In last week’s edition of The Toronto Star, you may have come across a familiar face. Our CEO Marni Flaherty was interviewed about licensed home child care in Ontario.
The piece, written by social justice reporter Laurie Monsebraaten, did an excellent job of painting a complete portrait of what licensed child care is and what it means for parents, children, caregivers and providers. We encourage you to check out the article at http://on.thestar.com/2mdLI1S and stay informed about how these issues affect you and your family. However, we’ll offer up a quick summary and some follow-up thoughts from Marni herself.
The Importance of the Vulnerable Sector Police Check
Prior to a home being opened to have children in care, the child care provider and all residents in the home (18 years of age and older), must successfully complete a criminal reference check and vulnerable sector screening. This check is similar to a background check; it fully discloses any pre-existing offences which may indicate that it is not safe for an individual to be around children. Any parent can ask if their child care provider holds a current vulnerable sector check at any time. Rest assured, if your provider is part of the licensed home child care sector, the home child care agency has already reviewed these documents.
The Difference Between Licensed and Unlicensed Child Care
An unlicensed child care provider is only allowed to care for up to 5 children under the age of 12, with their own children being included in this number. A provider who is part of a licensed home child care agency is able to care for 6 children and will also have a home visitor check in on a regular basis, providing you with the peace of mind that comes from a third party ensuring the safety and welfare of your child. Unlicensed providers are not regulated as such. Those who are affiliated with a licensed home child care agency are also required to provide a list of the children who attend their facility and keep the list updated with the home child care agency. Unlicensed providers are not.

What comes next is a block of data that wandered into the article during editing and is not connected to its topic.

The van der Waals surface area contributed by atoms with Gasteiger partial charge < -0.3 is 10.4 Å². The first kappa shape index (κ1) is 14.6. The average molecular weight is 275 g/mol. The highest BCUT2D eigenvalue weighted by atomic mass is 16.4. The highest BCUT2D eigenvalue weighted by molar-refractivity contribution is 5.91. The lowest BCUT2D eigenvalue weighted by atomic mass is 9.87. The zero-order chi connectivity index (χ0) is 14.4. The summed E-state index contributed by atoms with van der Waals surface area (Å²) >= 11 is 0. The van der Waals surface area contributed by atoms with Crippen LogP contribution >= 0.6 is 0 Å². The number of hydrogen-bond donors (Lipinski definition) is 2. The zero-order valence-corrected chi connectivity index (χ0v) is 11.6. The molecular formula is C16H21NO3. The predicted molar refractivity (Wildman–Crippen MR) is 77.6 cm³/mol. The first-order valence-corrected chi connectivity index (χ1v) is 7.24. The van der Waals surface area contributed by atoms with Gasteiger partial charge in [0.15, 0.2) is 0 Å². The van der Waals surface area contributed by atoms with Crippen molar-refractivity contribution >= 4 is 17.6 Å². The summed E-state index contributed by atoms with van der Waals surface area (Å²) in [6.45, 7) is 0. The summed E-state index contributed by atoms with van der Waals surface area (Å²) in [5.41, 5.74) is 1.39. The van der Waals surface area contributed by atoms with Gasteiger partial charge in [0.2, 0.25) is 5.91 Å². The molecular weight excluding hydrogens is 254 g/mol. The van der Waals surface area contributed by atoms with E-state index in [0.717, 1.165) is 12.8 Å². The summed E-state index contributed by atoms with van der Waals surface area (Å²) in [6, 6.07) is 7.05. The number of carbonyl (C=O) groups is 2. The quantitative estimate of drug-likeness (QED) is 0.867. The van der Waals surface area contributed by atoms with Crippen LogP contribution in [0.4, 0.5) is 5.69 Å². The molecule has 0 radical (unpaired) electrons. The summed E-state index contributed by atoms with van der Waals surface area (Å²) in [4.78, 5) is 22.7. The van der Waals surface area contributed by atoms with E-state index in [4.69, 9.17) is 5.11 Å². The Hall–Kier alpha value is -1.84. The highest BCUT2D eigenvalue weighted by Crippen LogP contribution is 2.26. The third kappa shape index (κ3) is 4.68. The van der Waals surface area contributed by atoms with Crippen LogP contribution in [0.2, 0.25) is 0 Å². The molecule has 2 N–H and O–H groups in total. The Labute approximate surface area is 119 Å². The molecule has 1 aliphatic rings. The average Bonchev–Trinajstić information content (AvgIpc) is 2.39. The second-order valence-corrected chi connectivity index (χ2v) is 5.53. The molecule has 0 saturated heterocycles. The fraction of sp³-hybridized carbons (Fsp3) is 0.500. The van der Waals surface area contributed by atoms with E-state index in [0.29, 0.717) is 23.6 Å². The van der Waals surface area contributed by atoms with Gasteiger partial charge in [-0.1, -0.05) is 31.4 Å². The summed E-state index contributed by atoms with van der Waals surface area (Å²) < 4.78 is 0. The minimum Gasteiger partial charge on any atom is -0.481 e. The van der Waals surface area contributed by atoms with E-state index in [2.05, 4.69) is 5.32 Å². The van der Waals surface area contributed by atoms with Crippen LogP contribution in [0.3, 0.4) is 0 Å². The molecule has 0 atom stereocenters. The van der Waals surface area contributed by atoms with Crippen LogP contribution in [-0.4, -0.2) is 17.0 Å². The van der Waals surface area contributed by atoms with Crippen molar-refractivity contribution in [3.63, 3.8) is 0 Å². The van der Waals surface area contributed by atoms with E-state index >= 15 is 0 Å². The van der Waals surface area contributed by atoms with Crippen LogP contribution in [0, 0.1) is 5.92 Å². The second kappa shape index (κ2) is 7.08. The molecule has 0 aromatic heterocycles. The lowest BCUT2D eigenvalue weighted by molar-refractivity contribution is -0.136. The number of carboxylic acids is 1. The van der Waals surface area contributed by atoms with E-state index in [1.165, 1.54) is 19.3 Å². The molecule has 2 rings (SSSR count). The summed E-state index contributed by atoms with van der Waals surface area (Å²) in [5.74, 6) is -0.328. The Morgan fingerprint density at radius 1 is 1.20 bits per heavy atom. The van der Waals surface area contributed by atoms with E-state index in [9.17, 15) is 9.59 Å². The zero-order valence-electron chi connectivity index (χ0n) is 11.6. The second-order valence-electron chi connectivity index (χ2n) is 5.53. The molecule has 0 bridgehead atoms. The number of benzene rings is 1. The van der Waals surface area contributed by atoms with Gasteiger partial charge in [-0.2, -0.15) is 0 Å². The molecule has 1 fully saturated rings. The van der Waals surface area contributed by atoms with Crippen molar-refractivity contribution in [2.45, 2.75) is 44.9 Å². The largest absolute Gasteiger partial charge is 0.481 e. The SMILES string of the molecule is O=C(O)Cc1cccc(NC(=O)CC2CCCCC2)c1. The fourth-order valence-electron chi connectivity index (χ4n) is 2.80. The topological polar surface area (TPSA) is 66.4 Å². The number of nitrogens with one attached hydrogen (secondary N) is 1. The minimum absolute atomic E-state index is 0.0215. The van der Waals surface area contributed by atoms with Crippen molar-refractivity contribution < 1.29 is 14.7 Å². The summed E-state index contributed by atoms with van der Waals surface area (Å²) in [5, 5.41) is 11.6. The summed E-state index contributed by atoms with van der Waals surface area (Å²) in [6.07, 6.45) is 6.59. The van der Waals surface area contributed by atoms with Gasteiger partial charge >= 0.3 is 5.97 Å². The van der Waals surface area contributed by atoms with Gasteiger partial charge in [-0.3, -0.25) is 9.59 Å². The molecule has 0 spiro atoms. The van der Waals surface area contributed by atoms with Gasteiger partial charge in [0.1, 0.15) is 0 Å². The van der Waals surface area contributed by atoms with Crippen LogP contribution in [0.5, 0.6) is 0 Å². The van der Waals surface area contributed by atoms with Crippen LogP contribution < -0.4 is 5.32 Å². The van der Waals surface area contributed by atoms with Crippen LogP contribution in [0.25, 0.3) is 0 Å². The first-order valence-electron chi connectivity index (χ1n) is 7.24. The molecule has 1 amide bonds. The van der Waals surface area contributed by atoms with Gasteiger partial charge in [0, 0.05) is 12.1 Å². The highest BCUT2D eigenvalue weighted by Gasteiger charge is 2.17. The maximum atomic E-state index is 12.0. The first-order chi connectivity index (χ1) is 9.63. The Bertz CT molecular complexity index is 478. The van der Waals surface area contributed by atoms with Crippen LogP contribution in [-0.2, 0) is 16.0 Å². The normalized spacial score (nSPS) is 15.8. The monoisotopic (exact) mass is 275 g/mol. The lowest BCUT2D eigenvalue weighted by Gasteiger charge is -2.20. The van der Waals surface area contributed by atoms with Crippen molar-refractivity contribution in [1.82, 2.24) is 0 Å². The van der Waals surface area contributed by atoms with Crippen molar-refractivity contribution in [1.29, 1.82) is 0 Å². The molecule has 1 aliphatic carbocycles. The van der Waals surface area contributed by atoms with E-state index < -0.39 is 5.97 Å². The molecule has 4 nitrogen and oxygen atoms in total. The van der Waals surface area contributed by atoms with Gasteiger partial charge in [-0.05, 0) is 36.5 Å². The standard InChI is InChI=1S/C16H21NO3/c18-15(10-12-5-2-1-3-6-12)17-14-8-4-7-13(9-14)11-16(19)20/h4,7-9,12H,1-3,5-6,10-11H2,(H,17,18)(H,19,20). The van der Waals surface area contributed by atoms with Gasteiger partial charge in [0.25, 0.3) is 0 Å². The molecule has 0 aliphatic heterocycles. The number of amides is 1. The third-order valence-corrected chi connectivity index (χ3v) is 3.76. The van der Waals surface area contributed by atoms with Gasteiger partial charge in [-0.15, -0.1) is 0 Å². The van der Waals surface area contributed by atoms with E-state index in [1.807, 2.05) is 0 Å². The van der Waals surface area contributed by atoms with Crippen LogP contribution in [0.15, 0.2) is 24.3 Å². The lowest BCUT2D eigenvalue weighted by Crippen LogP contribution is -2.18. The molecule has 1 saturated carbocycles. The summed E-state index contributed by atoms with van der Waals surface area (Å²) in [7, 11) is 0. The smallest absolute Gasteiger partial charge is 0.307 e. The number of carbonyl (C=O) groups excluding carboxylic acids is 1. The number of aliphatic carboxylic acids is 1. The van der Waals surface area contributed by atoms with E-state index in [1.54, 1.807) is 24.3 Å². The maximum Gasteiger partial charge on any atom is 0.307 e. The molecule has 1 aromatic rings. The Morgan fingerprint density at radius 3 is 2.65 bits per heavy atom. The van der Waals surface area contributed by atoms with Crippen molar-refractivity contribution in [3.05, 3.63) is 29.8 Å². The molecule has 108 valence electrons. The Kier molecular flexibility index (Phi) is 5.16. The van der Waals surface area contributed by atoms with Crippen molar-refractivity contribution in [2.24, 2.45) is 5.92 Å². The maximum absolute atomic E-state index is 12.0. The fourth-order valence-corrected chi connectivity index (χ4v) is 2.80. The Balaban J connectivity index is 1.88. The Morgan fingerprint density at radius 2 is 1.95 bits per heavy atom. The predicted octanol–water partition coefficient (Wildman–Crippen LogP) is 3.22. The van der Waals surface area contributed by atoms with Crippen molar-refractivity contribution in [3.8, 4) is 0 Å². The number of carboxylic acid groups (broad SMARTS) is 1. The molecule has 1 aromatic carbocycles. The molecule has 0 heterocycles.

When caring for children, ratios are important. One adult only has one pair of eyes, and those eyes can easily be overwhelmed when caring for too many children. The Government regulations ensure that children receive adequate supervision at all times. A child care provider who is licensed through an agency has additional sets of eyes in a sense – home visitors who check in monthly to ensure that the care being provided is of the highest quality and the home is as safe as it could possibly be for children. This means that a licensed provider is able to care for up to one additional child. These measures ensure that all child care providers are not stretched beyond their means.
The Next Five Years…
Over the next five years, the Ontario Government plans on adding 100,000 licensed child care spaces for children. Licensed home child care can easily help to create welcoming, quality spaces for children and families across the province. More child care providers becoming part of the licensed home child care sector is good for families. The article in The Star states, “Changing provincial regulations so unlicensed home daycares are allowed to care for just three children under age 6, would be more incentive for them to become licensed…The association would also like to see municipalities pay home child care agencies directly for their oversight and support role.”
Catching Up With Marni
We had a conversation with Marni recently and asked her to answer a few outlying questions we had about her comments in The Star.
Today’s Family: The article states that many new parents are sleep-deprived, short on cash and anxious to get back to work and they experience stress when they need to find child care that they can trust as soon as possible. How does the Licensed system help these parents?